For CODEX the ''coliforms'' must be ≤10². Some laboratories count ''Coliforms at 37°'' (criterion ≤10²) and/or ''Heat tolerant coliforms'' (criterion ≤10²) and/or ''Total coliforms'' (criterion ≤10²).

For the French legislation the Coliforms must be lower than 1 000 /g and the Escherichia coli lower than 10 /g.

- Staphylococcus coagulase + at 37° (Staphylococcus aureus or golden) are germs that can be found on the skin and in the nose. The criterion is less than 10 germs per gram.

For some laboratories, the criterion for ''coagulase positive Staphylococcus aureus'' is ≤10². There is no known CODEX criterion for staphylococci.

For the French legislation, the ''potentially dangerous Staphylococci'' must be lower than 10/g.

- Molds at 25°C (fungal flora) are counted because some of them secrete toxins. Yeasts are not counted because they do not have pathogenic properties. The criterion is less than 1 000 germs per gram.

Some laboratories enumerate all yeasts and molds with a ''Yeast-Mold'' criterion ≤104. There is no known CODEX criterion for molds.
For the French legislation the "Yeast plus mold" must be less than 1000 /g and "Mold alone" less than 300 /g.

NB. The enumeration of sulphite-reducing anaerobic germs is not a criterion retained for BAMiSA flour, since the research of these germs concerns the surveillance of foodstuffs of animal origin. Flours with added milk powder are subject to this criterion.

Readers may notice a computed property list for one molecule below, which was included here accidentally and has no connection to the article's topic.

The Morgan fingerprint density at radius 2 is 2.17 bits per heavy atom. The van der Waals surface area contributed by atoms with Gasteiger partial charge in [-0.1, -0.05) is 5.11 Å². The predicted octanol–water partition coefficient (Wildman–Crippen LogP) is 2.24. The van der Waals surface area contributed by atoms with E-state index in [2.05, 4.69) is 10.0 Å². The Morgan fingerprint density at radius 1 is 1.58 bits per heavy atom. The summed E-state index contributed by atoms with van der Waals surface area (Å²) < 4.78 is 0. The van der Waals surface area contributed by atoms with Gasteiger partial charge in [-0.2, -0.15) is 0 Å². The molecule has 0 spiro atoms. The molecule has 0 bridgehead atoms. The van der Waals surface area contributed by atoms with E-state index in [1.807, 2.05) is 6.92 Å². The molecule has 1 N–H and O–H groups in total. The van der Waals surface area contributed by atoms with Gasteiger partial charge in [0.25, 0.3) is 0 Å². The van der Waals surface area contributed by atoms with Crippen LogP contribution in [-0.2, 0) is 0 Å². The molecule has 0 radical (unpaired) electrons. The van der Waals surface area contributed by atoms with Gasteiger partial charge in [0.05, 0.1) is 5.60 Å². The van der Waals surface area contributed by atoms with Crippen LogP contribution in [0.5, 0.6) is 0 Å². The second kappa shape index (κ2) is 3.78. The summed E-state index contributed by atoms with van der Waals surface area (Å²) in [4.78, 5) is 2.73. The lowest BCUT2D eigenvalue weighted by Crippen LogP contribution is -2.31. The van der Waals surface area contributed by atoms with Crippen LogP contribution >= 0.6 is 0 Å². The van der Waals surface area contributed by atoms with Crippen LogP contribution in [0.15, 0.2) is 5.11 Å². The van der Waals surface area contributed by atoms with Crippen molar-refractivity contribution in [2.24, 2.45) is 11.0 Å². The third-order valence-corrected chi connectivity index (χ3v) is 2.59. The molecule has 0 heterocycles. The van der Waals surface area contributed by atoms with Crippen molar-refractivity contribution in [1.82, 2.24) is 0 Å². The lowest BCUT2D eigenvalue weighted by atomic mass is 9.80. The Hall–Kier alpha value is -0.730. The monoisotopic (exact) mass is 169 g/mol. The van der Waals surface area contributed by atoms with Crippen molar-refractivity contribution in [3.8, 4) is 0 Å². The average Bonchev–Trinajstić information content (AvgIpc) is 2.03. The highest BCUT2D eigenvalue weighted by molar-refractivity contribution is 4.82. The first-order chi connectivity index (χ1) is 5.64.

2.2 In order to guide the producers of the flour and to encourage them to improve their will to respect the hygienic measures that are to be taken, the APPB proposes to qualify the flour according to a “scale of bacteriological quality”. This scale classifies each germ, according to its count: between “+2, satisfactory quality” and the various degrees of unsatisfactory quality from “+1 to -3”. The global quality of the flour is determined by the germ the count of which is the worst.


inferior to :

up to
C x 3

up to
C x 10

up to
C x 100

up to
C x1000

C x 1000

Aerobic Bacteria, 30°

    < 200 000 / g        600 000            2 000 000         20 000 000      200 000 000

Enterobacteriaceacea *

    <1000 / g               3  000                 10  000              100 000         1 000 000  

Staph. Coag +

    <10 / g                        30                       100                 1 000              10 000  


     < 1000 / g              3  000                10  000             100  000         1 000 000


     Non detected / 25 g - - - - - - - - - - - - - - - - - - - - - - - - - - - - - - - - - - -  - - -         -    Detected

Bacteriological Quality







*  among which Escherichia, Shigella, Klebsiella, Salmonella

Scale of bacteriological quality of the flours according to Criterion C

2.3 Optimization of the bacteriological results.

If the count of some of the bacteria is over the criteria-limits, the reasons for contamination must be determined for correction. The respect of the measures of cleanliness and hygiene of the manufacturing premises and stakeholders, as is explained in Document 03c « BAMiSA Flour - Manufacturing in Artisanal Production Units (APU) », paragraph C, enables to correct procedures.